How much nickel will Seattle play?

Seattle’s use of nickel packages — meaning five defensive backs — has been hotly debated of late with the Seahawks continuing to struggle in pass defense (Seattle 28th in yards allowed at 278.1 per game). The Seahawks have actually used more of it the past two weeks, with nickel corner Jamar Taylor on the field for 41% and 43% of snaps against the Falcons and Bucs (more than all but one other game this season). But the 49ers figure to have both of their starting offensive tackles — Joe Staley and Kyle McGlinchey — as well as fullback Kyle Juszczyk back for this game (Juszczyk hasn’t played since week 5) which might compel the 49ers to run even more, and might mean Seattle will want to leave its base defense on the field more often to combat a rushing attack that ranks second in the NFL at 171.2 per game.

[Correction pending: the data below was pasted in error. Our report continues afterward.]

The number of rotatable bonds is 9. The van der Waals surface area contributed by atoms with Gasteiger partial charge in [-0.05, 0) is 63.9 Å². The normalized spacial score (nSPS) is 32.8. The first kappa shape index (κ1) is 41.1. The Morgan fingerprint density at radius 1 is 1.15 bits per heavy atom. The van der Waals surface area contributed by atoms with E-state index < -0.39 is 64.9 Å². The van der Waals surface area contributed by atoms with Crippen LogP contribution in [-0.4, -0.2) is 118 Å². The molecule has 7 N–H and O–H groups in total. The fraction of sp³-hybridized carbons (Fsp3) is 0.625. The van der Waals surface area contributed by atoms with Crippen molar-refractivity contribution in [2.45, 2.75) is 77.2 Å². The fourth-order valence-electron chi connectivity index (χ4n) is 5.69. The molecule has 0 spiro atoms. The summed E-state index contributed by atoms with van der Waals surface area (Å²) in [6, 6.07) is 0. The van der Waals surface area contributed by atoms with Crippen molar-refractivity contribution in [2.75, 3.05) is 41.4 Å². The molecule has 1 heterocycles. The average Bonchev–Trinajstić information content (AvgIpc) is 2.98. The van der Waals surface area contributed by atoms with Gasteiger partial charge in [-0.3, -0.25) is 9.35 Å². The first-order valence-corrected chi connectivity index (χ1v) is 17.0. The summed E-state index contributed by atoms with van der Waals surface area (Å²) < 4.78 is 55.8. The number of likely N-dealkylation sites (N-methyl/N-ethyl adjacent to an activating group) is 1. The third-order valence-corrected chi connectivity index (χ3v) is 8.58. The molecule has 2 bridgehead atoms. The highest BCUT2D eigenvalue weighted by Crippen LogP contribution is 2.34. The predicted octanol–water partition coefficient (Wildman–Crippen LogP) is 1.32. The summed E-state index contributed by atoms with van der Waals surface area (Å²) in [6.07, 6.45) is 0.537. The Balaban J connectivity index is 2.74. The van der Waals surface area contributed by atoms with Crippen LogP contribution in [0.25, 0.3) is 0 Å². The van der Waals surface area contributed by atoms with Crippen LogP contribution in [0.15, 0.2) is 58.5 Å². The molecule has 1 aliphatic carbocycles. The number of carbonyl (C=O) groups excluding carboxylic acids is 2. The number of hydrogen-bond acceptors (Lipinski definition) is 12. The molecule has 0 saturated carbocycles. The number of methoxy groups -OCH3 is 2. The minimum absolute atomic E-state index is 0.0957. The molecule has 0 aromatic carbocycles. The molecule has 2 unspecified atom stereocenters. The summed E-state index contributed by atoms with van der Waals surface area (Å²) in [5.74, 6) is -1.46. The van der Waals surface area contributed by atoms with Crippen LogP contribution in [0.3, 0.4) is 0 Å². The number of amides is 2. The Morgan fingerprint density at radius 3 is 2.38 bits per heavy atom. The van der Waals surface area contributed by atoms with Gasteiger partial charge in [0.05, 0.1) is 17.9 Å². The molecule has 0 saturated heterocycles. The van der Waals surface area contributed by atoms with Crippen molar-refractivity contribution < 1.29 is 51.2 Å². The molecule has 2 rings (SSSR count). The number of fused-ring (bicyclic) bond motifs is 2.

RB Chris Carson

While San Francisco’s pass defense has been among the best in the NFL this season, the 49ers have been more mortal against the run. The 49ers are allowing 4.7 yards per carry, more than all but five other teams in the league (and the same as the Seahawks). The argument in the Bay Area would be that a lot of those were garbage-time yards. But the Seahawks will take note that Arizona got 153 yards on 23 carries (6.7 per attempt) and try to replicate that with Carson, and maybe with some Rashaad Penny carries thrown in, as well, to not just help the passing attack but also shorten the game. Carson has been a steady performer all year with 90 or more yards in five of his past six games but has to curtail the fumble bug that crept up again last week.


WR Josh Gordon

Will he or won’t he play and how much? The guess here is that he will play, especially after showing in practice this week he is healthy (coach Pete Carroll said Saturday there is “a good chance” that Gordon will play, even if he might be somewhat limited in snaps after not practicing with the team until Thursday. Seattle could desperately use a reliable third receiving threat to go along with Tyler Lockett and DK Metcalf with tight end Will Dissly lost for the year. Even one big play or two could turn the tide in a game like this.